Commonly used fiberglass batt insulation has an R-value in the range of R-2.9 to R-3.8 for every inch of thickness. High quality batt can have an R-value between R-3.7 to R4.3 per inch. The exact R-value for batt insulation depends on the specific batt used.
Batt insulation is a blanket-type of insulation typically placed between wall studs, floor joists or rafters. Most modern batt insulation is made from strands of fiberglass, but batt can also be found made from mineral wool, natural and plastic fibers. In addition to serving as insulation, batts can also be purchased with fire-resistant facings for increased safety.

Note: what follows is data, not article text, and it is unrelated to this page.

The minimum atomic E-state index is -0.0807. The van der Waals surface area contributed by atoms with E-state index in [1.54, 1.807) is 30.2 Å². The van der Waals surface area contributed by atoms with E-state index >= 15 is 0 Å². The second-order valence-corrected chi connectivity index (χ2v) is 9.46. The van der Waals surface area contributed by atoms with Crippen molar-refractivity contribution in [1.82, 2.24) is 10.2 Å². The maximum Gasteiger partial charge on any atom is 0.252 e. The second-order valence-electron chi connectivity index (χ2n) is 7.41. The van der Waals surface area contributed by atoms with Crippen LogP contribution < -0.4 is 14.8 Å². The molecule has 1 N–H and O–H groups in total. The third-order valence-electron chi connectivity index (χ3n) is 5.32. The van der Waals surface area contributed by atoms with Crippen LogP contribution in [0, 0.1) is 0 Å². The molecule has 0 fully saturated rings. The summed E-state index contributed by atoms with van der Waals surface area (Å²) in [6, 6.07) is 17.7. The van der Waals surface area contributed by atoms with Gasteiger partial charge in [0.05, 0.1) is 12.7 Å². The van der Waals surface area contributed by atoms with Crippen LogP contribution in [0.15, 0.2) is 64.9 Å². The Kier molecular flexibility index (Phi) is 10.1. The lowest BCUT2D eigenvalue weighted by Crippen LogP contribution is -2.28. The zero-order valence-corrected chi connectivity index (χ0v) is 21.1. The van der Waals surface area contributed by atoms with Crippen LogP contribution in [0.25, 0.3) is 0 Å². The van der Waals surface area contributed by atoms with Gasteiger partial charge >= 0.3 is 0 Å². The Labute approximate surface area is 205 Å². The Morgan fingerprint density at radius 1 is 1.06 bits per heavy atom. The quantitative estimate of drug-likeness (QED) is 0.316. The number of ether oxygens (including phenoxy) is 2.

The R-value of insulation represents the thermal resistance of the material. Thermal resistance is a measurement of a material's resistance to conductive heat flow. The higher the R-value of insulation is, the more resistant the material is, marking it as more effective for use as insulation. The R-value of batt insulation depends on the material used to create the insulation, its thickness and the density of the material. The thicker or denser the insulation, the greater the R-value. The greater the R-value for most batts, the greater the energy efficiency of the structure into which the batt is installed.